• The Cybersecurity and Infrastructure Security Agency is launching a new, voluntary program to help bolster the network security of critical infrastructure organizations. The ReadySetCyber program will help both critical infrastructure and state and local governments get access to services tailored to their specific cybersecurity needs. CISA plans to use a questionnaire to get more information from participating organizations about the current state of their cyber defenses. CISA is accepting comments on the new program through a Federal Register notice until Oct. 10.
  • Agencies have new requirements to ensure grantees receiving certain kinds of funding comply with the Build America, Buy America Act that was part of the Bipartisan Infrastructure Law BIL. The Office of Management and Budget's final rule issued today tells agencies, starting in October, that they must give preference to grantees who are buying American made iron, steel and other construction materials for all infrastructure projects whether funded through BIL or not. OMB issued initial guidance in April 2022, but this new memo provides updates to the definition of the manufacturing process and to the different categories of products.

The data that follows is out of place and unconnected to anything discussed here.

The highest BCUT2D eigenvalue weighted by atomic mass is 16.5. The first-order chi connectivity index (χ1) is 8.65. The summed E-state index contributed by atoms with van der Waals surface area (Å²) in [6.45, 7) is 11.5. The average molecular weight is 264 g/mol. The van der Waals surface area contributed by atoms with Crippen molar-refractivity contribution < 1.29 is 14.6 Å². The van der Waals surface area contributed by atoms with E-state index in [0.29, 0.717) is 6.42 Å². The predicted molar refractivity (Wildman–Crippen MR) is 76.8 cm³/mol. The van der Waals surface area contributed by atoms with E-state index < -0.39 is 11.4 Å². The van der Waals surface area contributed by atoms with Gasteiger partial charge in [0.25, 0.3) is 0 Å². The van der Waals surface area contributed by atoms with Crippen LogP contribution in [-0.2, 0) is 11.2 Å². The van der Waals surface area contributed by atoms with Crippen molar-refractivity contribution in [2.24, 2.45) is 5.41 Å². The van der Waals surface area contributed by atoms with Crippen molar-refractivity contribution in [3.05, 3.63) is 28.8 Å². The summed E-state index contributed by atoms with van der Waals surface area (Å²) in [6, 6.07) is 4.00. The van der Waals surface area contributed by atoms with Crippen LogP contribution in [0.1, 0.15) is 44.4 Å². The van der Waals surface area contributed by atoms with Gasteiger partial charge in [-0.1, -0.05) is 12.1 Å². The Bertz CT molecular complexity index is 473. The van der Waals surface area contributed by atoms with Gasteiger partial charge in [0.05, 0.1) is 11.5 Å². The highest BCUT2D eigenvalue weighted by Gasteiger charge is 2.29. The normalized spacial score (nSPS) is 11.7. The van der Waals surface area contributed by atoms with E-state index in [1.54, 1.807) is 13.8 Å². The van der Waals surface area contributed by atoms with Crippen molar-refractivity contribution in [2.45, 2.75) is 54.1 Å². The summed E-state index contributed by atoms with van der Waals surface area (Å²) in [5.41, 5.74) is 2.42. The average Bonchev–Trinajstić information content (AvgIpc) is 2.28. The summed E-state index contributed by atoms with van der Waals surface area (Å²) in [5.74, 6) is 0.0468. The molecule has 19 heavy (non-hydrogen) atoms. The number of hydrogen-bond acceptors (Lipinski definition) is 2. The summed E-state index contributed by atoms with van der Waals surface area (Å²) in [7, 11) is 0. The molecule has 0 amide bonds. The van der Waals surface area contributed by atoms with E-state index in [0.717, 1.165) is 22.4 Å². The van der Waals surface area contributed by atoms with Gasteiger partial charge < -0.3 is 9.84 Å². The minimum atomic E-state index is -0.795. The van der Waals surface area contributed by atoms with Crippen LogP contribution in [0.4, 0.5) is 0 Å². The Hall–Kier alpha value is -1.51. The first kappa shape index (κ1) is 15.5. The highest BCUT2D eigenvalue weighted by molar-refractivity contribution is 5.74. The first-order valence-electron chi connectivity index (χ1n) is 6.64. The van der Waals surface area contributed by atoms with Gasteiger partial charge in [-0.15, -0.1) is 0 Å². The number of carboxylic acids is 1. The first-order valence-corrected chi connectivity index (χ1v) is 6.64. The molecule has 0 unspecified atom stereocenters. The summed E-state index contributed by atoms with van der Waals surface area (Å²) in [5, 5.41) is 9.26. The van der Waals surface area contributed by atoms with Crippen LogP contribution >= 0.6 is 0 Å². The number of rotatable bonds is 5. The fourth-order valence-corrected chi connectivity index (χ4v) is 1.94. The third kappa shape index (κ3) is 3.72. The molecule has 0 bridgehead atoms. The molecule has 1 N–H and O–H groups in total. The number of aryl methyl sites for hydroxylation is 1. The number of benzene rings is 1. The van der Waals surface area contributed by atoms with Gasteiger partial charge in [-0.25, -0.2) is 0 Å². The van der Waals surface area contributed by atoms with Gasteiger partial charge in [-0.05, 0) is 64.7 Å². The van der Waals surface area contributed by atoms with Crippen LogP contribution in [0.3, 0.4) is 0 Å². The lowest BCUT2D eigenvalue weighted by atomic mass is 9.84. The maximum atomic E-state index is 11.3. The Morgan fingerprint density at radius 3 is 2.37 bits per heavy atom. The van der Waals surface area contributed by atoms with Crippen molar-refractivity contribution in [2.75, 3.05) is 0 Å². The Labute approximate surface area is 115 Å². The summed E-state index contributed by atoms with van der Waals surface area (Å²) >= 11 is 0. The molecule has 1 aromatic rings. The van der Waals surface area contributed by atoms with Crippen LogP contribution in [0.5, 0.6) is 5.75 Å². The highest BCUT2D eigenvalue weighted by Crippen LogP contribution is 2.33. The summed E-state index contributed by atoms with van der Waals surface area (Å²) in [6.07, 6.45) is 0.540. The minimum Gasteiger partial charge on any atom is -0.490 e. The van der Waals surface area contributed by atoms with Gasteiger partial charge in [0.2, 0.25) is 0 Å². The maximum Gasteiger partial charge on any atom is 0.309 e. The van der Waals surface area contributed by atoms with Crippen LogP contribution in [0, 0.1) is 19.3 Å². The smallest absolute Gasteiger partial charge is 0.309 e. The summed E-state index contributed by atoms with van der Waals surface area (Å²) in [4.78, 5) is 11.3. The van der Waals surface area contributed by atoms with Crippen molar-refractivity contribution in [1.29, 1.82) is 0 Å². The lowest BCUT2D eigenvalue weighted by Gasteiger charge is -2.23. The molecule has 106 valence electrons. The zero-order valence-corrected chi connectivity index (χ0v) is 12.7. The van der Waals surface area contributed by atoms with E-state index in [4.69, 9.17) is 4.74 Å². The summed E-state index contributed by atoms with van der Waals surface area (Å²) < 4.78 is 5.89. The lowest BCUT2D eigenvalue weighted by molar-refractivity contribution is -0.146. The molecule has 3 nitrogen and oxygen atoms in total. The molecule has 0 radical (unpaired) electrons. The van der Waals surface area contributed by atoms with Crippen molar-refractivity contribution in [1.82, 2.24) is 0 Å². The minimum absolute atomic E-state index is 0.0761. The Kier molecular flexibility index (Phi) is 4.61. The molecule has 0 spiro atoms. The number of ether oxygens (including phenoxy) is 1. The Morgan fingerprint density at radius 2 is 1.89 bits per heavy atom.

• House Republicans have introduced a bill intended to freeze hiring at the Department of Education. The FREEZE Act, from Rep. Aaron Bean (R-Fla.), would block the department from hiring any new employees, as well as establishing any new positions. It would also permanently rescind any funding related to new hiring at the Education Department. Bean, along with other Republicans on the Education and Workforce Committee, said the goal of the bill is to "get feds out of the classroom and stop the ever increasing bureaucracy at the Department of Education."